ripped open here and there and showing the original stuffing.

Reclining on the couch was an incredibly old woman wearing a quaint
costume of a bygone era--long scarlet silk skirt, yellow blouse, great
golden hoops swinging in her ears. She was sipping something out of a
teacup, but it didn't smell like tea, at least not like tea alone. The
ancient reek of gin pervaded and overpowered the general mustiness.

"Hello, son!" the old woman said, waving the cup at Gervase. "'Bout
time you came to pay your old mother a visit." She cackled. "I kind of
thought something like this would stir you up!"

       *       *       *       *       *

"Mother," Gervase said reproachfully, "you know you shouldn't have done
it."

"What did I do?" she asked, assuming a ludicrous posture of innocence.

"You fixed the Prognostications, that's what you did. Although why you
had to pick on me--"

"Aah, I got tired of supporting you! You're a big boy--it's about time
you earned your own living. Besides, I thought it'd be a good idea to
elect a sympathetic administration. Sympathetic to me, that is. Palace
needs a new ventilating system. Air in here's terrible. Smells as if
something'd died and they were too stingy to give it a decent burial."

"But why didn't you use the Prognosticator to get new ventilation put
in?" Gervase asked. "Seems to me you could have foretold everyone in
the Palace would suffocate or something if it wasn't done."

"They'd have got around it, same way you got around killing Kipp."

Gervase blushed.

"You can't fool me!" she cackled gleefully. "I know everything that
goes on around this place and a lot that doesn't." She reached over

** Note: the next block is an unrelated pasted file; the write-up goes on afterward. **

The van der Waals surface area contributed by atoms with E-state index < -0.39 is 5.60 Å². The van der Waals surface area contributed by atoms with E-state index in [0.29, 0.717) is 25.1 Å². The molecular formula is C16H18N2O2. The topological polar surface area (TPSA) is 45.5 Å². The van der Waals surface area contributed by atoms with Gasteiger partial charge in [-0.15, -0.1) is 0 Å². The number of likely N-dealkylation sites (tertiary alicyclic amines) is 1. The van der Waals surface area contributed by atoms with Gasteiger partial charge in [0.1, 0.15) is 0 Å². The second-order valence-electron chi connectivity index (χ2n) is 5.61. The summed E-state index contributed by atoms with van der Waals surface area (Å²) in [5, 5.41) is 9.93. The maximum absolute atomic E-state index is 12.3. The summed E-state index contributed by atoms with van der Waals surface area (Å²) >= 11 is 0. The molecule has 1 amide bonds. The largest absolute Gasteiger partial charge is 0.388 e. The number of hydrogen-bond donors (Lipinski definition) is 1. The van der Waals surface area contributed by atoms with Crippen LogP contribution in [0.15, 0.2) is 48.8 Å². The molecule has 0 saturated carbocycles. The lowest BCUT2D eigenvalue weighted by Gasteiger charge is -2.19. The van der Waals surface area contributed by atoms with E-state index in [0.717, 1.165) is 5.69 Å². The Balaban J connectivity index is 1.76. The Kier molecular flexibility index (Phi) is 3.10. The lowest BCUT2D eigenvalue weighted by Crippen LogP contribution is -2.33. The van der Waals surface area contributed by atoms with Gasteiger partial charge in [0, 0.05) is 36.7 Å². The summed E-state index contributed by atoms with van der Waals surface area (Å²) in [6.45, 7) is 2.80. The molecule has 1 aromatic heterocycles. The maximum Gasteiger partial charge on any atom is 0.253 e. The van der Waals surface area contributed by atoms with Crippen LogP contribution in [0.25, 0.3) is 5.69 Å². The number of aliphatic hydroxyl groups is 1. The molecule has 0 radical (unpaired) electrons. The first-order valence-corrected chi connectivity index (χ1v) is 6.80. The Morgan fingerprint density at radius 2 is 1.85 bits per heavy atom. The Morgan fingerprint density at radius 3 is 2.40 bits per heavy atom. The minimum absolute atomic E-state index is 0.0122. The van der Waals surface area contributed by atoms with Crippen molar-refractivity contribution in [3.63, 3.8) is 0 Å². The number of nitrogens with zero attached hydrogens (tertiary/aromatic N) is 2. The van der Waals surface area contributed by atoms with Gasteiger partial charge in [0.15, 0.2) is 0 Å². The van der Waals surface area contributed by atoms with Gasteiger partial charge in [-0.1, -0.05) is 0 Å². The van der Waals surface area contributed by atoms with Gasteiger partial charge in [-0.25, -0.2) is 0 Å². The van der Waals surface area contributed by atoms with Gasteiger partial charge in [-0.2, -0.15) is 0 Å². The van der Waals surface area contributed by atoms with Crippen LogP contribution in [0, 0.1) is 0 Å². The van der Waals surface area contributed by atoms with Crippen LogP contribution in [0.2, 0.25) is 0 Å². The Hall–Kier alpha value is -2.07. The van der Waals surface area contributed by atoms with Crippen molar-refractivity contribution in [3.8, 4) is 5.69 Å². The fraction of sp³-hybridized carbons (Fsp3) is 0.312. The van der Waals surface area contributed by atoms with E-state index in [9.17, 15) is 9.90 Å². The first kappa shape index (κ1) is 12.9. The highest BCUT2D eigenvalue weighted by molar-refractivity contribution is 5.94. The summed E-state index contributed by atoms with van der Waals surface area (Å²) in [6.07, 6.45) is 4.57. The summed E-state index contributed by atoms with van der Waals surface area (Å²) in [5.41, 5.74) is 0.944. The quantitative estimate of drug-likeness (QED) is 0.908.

and tapped his knee. "But you'll pay attention to the Prognosticator,
boy. Don't you try to weasel out of what it says by looking for double
meanings. Time you Overlords learned that when the Prognosticator says
something, it means it."

"Yes, Mother," he said.

"I'd hate to have to give orders to have my own boy disposed of. The
last three disposals weren't so bad, but sometimes those things can
turn out real messy."

"Yes, Mother."

She drank gustily from her teacup. "Maybe blood is thicker than
water ... but not much."

"Yes, Mother."

"And why shouldn't you listen to my Prognostications?" she demanded
irritably, slamming her teacup down on the table so hard that the
typewriter skipped. "Just because they're dolled up a little doesn't
mean they're not true. Don't I have a crystal ball? Don't I have a
Gypsy tarot pack? Don't I have tea leaves--best tea money can buy, too?"

"Yes, Mother."

"So?" She looked at him expectantly. "What are you going to do?"

Gervase took a deep breath and drew himself up. "I'm going to have the
ventilating system attended to right away."

"That's my boy," she said fondly, draining another cup of tea and
peering at the leaves. "I can see everything's going to work out
fine--just fine."